In Summary
  • A heartening trend is the growing belief in the promotion and teaching of Kiswahili and our other home languages or mother tongues.
  • But every significant profession depends on competence in the languages of the community in which one operates.

A movingly dignified memorial service was held on Friday last week for Prof John Samuel Mbiti, the internationally revered philosopher and theologian.

It was at the All Saints Cathedral in Nairobi and it was presided over by Archbishop Jackson ole Sapit of the Anglican Church of Kenya.

My friend Prof Kivutha Kibwana, the governor of Makueni, led the distinguished congregation in paying glowing tribute to Prof Mbiti.

I was to learn at the occasion that Governor Kibwana actually holds a master’s degree in theology, in addition to his legal qualifications.

Being a good governor in Kenya is a tough job and probably needs divine intervention. But I did not get the opportunity to ask Prof Kibwana if his theological studies had something to do with this. I know, however, that he is a seriously spiritual man.


Anyway, a serious disappointment for me at the service was that, as far as I could see, there was not a single official representative of Makerere University or of the Church of Uganda. Prof Mbiti served these two institutions with dedication and distinction for the better part of a decade.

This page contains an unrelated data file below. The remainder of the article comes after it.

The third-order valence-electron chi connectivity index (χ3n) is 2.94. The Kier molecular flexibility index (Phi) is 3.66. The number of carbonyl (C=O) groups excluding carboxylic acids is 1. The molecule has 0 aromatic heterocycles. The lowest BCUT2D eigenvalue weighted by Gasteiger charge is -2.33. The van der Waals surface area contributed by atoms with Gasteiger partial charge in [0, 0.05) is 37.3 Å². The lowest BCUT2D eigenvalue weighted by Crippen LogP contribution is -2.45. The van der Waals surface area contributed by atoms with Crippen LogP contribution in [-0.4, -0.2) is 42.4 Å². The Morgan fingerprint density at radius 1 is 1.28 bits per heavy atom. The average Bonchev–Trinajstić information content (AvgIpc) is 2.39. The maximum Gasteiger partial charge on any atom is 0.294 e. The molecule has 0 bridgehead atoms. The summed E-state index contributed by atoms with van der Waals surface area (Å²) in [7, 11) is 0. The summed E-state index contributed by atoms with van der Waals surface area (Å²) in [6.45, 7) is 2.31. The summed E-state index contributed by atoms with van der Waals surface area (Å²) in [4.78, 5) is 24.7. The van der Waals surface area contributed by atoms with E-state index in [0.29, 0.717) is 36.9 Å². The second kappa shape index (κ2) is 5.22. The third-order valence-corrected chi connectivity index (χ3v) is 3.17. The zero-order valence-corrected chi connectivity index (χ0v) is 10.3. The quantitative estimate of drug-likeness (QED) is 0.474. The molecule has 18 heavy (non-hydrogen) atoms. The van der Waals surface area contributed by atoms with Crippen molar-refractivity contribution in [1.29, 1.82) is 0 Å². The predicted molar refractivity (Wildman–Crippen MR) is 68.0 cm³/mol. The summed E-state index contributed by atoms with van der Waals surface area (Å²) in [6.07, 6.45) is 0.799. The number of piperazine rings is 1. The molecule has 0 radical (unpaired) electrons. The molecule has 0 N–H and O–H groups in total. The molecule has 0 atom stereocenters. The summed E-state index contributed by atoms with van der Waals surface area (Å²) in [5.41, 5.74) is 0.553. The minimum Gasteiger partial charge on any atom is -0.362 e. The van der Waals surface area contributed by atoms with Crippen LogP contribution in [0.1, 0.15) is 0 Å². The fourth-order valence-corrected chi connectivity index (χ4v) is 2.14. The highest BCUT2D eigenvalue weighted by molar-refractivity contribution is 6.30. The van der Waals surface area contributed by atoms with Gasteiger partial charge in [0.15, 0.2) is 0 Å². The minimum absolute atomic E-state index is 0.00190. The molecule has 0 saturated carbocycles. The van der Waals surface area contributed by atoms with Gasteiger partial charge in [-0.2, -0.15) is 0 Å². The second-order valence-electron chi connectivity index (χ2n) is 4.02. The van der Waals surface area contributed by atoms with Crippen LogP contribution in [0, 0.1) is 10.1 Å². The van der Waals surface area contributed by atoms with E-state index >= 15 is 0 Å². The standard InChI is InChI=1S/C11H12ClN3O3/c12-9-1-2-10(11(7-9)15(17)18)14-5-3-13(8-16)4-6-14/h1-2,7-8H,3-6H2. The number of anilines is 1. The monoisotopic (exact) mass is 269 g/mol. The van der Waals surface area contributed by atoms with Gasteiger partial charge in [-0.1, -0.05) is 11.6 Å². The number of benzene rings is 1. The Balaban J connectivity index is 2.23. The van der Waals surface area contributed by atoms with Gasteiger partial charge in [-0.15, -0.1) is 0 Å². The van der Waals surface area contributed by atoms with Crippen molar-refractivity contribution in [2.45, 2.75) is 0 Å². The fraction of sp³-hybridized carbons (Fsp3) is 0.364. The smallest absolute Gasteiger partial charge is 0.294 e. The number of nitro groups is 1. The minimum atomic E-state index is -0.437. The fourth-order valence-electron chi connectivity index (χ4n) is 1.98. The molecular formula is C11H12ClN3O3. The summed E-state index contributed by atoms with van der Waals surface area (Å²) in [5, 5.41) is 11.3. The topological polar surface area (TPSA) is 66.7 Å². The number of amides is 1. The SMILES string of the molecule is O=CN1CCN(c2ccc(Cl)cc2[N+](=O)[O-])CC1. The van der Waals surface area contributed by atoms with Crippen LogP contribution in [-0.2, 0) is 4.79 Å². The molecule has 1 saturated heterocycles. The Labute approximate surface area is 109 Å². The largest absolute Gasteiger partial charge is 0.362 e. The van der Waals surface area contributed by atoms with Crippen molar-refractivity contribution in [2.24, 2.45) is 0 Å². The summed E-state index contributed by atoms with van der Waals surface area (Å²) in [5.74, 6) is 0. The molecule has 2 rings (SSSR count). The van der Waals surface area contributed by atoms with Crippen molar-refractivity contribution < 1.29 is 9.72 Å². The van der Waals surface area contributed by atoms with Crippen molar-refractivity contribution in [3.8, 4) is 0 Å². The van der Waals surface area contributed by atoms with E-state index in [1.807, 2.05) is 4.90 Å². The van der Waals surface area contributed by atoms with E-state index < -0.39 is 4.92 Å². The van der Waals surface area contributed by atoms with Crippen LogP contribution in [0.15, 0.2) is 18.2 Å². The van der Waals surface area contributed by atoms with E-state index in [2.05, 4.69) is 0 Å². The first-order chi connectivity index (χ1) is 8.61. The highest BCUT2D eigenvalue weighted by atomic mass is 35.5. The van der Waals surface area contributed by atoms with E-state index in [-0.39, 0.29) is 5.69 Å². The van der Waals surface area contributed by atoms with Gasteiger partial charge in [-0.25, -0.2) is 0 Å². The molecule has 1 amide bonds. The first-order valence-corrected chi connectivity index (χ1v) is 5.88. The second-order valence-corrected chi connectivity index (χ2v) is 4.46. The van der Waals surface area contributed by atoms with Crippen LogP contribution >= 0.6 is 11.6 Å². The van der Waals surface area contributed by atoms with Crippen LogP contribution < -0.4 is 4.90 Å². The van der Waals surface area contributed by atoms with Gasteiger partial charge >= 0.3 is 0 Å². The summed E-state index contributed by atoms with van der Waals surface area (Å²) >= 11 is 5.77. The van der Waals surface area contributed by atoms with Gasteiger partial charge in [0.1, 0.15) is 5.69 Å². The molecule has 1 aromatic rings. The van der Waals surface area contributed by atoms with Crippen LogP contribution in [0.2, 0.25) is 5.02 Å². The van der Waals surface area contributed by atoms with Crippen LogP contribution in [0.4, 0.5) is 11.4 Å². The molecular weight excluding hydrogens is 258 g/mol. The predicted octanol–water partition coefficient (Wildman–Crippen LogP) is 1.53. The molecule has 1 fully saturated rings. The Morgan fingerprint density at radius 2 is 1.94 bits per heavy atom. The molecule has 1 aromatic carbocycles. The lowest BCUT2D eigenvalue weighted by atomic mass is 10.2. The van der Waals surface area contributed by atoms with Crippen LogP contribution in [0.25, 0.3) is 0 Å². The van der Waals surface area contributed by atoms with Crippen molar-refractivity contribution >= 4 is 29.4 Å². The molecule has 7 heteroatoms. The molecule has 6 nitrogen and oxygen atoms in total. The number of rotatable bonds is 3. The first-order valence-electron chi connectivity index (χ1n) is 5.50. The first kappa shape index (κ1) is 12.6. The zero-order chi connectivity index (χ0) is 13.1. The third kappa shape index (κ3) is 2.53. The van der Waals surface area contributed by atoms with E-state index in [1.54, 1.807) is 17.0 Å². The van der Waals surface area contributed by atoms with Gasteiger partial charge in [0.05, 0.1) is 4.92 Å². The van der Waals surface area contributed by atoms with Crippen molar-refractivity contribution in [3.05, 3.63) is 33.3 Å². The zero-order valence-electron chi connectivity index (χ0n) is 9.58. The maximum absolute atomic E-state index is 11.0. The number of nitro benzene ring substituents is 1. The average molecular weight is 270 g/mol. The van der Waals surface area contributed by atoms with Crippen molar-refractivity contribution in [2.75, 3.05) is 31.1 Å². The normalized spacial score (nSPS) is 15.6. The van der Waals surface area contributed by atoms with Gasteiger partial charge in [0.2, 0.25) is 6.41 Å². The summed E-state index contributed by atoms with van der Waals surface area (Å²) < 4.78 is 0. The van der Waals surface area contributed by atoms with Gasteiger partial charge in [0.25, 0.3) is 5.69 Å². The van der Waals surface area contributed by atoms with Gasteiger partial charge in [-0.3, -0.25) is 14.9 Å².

If I had noted the shortcoming earlier, I might have high-handedly claimed to be representing Makerere. You know how passionate I am about our East Africanness, and John Mbiti was a true East African.

But I particularly enjoyed a joke cracked by one of the officiating ministers at the service. He said that he had wanted us to sing “What a Friend We Have in Jesus” in Kikamba but there were too few of us who knew the words in the lingo! He should have dared us. I am sure we would have given a convincing rendering of “Yesu ni Munyanya Wakwa”.

But the language joke sharply reminded me of a concern that I have had about language education as new pedagogical systems begin to take effect in practically all of East African countries.

A heartening trend is the growing belief in the promotion and teaching of Kiswahili and our other home languages or mother tongues. I am an avowed and ardent advocate of Kiswahili, but I also write and publish in Luganda, my home language.


Indeed, I see no contradiction in my approach of both Kiswahili and mother tongue. In any case, Kiswahili is a home language to growing numbers of East Africans. But there is an error that dampens my joy at the respect and recognition accorded our indigenous languages.

This is the apparent assumption among some of our thinkers and policymakers that the learning and studying of Kiswahili and our other languages should stop or be made optional at certain levels of education. This is wrong and wasteful, on two main grounds.

The first is the simple fact that, for any normal human being, language learning is a continuous and lifelong activity. You can learn something new in and about a language any day, whether it is a word, a phrase, an idiom or a proverb.

As I keep pointing out to my Kiswahili students, ujuzi wa lugha hauna kilele (knowledge of a language has no summit). In other words, language is so rich and wide that no one can convincingly say that they have reached a point where they cannot or need not learn anymore.

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